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INDIGENOUS PEOPLES: Panelists in the dialogue session on indigenous peoples noted that the Co-Chairs’ text fails to reflect the lack of progress on critical issues of concern to indigenous peoples, although consistently presented at international meetings. They stressed, inter alia: the need for political empowerment, self- determination, control over natural resources; the problems of poverty, homelessness and unemployment; recognition of indigenous political institutions, ancestral lands and intellectual property rights; and mechanisms for participation in decision-making beyond “tokenism.” Panelists called for: corporate responsibility for TNCs; priority for the draft Declaration on the Rights of Indigenous Peoples; a permanent UN forum for indigenous peoples; expanding the scope of the indigenous peoples’ fund for participation; inclusion of indigenous peoples on a par with industry in the CSD’s work; and a moratorium on bio-prospecting until IPR are protected. They also called for: coordination with the CBD and the Center for Human Rights during review of the TRIPs agreement; establishing a CSD body to examine mining issues; examining the effect of globalization on indigenous peoples; and conclusion of a biosafety protocol. An Inuit representative noted the high level of POPs in the Arctic region and urged completion of a global agreement on POPs.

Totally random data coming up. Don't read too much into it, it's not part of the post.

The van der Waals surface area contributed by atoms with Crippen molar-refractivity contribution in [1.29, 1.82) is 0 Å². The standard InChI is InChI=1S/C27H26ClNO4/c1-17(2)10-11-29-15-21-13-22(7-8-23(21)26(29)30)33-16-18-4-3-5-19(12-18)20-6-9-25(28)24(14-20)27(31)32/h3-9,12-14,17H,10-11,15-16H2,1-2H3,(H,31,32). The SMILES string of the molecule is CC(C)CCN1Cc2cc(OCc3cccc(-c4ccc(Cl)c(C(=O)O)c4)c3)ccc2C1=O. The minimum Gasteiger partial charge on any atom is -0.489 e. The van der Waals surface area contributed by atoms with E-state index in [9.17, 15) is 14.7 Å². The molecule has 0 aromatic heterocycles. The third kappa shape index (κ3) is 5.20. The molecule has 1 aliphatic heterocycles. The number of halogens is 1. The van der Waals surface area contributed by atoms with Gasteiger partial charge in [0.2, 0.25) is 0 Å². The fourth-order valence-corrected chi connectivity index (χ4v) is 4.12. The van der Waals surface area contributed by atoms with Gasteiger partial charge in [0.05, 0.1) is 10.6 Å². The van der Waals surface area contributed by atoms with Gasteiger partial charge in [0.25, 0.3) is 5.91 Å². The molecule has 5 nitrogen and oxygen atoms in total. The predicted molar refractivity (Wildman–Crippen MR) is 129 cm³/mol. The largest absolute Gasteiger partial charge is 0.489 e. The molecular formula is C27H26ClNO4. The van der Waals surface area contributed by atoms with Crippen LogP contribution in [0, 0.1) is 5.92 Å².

NGOs: On Agenda 21 implementation in the South, panelists noted that governments are often unconcerned with underlying causes. They stressed: mechanisms for NGO consultation and collaboration; capacity-building; lack of awareness about environmental issues; and promotion of community-level initiatives. Proposals included: developing a green credit system to assess environment projects; providing documentation on all initiatives proposed at the CSD; viewing poverty eradication as a global problem; and prioritizing education. On national and regional implementation, panelists reported on progress in Europe and South Africa. A number of States described their methods for reporting to their constituencies on activities at the CSD. Presentations on the CSD’s role in the next five years focused on: trade, environment and sustainable development; a forest convention versus stronger implementation of the CBD; and TNC accountability. One panelist noted that the CSD is perhaps the most appropriate international institution to address globalization.

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